12:55 AM admin
1:08 AM admin
Global warming is happening because of Carbon dioxide being released into our atmosphere.
This is like the city smogs that we used to see in the 1900′s, retaining or trapping the infrared heat from the sun in the atmosphere. Global mean temperature rises can be directly correlated to the mean increase in Carbon Dioxide in our atmosphere.
There is significant evidence that our planet’s weather and climate patterns are changing rapidly as a direct result of Global Warming. Droughts, receding glaciers and ice caps, extreme storms, rises in ocean temperatures and sea levels, shifts in distribution of organisms and diseases. Many think human activities are a significant contributing cause. As of this year, compelling scientific evidence has come to light to quantify this issue (Oct 2007). The rate at which Carbon Dioxide is being absorbed by the world’s oceans has now depreciated significantly. This is because oceans are now overloaded with Carbon Dioxide. From this point forward, more and more of our CO2 output will go straight into the atmosphere, adding to global warming.
“A warming atmosphere and seas make for loads of extra energy available for the creation of abnormal weather patterns. Around the world, recent data shows an increase in severity of storms, droughts, rainfall, and floods. The disastrous hurricane season of 2005 was just one indication of how synergistic weather is with sea level rise, resulting in loss of wetlands, social issues, and the ability of governments to respond. Three storms strengthened to category 5 in the Atlantic Basin for the first time in a single season (Katrina, Rita, and Wilma). An unprecedented 27 named tropical storms formed, according to NOAA, and more than half of them became hurricanes.
“The Arctic is receding very quickly (as a direct result of Global Warming) according to reports from scientists and arctic natives. The Arctic Climate Impact Assessment was released in late 2004, and shows changes from the ice at the North Pole to animals and human settlements. More recent reports from Greenland reveal glaciers moving meters per hour and rapidly thinning. The Arctic ice cap is shrinking in summer to the smallest it has ever been in modern measurements, and even winter cold has not been refreezing it as much as before. Basically, there’s a rise in overall sea level going on, coupled with an increase in violent weather, so coastal areas will get hit very hard from now on.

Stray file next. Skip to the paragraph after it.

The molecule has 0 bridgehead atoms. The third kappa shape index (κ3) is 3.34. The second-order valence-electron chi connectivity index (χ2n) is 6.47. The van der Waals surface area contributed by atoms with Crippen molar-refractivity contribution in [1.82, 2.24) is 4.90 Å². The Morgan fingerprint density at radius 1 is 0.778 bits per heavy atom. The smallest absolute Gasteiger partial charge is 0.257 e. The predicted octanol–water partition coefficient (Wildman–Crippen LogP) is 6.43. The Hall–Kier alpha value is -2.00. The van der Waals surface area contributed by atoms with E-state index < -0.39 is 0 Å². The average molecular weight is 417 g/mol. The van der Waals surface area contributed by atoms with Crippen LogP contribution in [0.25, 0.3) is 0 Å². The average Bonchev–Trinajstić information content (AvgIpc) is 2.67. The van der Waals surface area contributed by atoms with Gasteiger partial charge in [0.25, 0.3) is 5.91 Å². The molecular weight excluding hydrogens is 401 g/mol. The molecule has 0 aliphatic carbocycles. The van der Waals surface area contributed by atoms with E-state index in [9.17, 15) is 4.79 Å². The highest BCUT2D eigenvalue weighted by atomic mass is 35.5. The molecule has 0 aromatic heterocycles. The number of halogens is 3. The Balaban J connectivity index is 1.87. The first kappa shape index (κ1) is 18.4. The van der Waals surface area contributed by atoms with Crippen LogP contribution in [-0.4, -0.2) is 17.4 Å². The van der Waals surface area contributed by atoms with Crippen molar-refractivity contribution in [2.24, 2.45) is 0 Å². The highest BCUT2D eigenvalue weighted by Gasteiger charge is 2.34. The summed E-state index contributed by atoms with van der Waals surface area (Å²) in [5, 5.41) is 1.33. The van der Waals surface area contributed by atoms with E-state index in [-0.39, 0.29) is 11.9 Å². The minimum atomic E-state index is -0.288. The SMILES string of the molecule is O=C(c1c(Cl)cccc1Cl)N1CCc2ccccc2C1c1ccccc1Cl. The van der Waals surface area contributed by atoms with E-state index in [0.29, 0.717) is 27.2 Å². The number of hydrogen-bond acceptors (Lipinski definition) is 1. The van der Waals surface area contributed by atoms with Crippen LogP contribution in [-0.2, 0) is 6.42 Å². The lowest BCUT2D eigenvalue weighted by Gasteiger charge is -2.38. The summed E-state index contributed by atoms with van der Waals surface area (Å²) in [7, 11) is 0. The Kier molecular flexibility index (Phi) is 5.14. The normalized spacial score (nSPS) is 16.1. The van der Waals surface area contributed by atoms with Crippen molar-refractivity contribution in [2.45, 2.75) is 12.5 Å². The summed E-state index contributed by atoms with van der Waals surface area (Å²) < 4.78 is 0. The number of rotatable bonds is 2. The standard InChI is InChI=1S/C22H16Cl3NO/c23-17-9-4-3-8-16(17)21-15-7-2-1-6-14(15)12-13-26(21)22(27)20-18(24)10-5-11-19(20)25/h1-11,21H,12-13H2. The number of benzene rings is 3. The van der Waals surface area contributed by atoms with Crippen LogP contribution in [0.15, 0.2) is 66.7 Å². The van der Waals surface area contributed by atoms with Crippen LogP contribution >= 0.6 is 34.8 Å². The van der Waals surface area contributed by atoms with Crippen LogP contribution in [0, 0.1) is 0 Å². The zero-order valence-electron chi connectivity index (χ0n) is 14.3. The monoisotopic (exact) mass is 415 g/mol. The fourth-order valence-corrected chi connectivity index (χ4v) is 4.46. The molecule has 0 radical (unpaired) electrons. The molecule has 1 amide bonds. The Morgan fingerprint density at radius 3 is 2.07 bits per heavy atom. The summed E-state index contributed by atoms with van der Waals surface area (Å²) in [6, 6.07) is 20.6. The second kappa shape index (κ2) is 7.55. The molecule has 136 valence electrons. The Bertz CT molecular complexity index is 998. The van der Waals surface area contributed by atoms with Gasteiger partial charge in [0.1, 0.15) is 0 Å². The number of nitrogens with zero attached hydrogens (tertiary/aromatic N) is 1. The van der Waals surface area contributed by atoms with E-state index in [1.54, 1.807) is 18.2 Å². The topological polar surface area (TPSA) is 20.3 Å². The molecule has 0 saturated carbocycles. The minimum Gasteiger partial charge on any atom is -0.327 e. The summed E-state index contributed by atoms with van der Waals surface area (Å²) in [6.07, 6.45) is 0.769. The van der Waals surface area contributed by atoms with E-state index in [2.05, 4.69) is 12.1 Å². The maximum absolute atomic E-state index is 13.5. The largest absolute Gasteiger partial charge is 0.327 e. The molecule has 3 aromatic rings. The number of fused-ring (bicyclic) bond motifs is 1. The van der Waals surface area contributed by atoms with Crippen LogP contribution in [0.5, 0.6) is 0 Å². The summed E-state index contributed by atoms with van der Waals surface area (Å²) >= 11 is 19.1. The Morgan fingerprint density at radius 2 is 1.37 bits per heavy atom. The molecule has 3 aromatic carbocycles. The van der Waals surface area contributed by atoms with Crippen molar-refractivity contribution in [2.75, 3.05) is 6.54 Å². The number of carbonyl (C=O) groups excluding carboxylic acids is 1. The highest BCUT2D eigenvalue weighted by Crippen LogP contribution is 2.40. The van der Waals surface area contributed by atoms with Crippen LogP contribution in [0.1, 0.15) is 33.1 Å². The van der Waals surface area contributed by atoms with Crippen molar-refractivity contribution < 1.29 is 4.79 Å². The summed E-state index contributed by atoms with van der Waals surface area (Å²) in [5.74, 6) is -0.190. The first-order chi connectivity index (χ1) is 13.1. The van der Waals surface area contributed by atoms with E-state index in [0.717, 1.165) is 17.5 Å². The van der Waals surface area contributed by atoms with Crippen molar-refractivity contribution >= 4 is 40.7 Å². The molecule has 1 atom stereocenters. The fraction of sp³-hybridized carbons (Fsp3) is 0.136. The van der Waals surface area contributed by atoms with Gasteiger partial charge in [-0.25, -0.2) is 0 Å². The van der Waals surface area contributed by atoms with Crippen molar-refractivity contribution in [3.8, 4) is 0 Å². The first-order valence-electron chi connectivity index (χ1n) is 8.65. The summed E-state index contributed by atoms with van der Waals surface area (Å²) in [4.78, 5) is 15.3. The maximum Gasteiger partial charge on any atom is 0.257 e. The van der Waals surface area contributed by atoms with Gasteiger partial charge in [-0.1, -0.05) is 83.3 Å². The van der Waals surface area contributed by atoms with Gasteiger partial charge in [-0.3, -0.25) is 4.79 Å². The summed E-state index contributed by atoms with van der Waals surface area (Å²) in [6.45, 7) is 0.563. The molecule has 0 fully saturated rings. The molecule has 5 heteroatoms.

In effect, we can now expect all previous climate change models to be obsolete. Rather like a movie straight out of Hollywood, you can imagine a scientist trying to explain to the president how a slowing in the rate of CO2 absorption by the world’s oceans translates directly into increased CO2 in the atmosphere and that “we are now expecting a 2 degree rise in global temperatures in the next 10 years rather than the 50 years previously estimated Mr President.” Or for you gas guzzling Americans: Forget any major coastal cities Mr President. I would also suggest that New Orleans will not need re-development or more capital expense. I foresee that a further category 4 or above hurricane will destroy any Levy’s around the coastal areas. Substantial sea rises will prevent any attempts to protect these areas.
3:52 AM admin
Have you ever been someone who never really finished the thought; when I throw something away it goes….....
I have given myself a great gift this year; call it a field trip, if you like, but I took myself to my town’s landfill and had my eyes opened for the first time. Maybe the concept of someone reaching their 40s and still not being contentious of recycling is one that sounds far-fetched, well, it’s the truth. I didn’t grow up imagining the Earth covered in over-flowing landfills, piles and piles of garbage as high as the tallest building that was not my experience. But because the idea of leaving too much waste for the Earth to handle is a bitter reality today, I’ve begun to educate myself.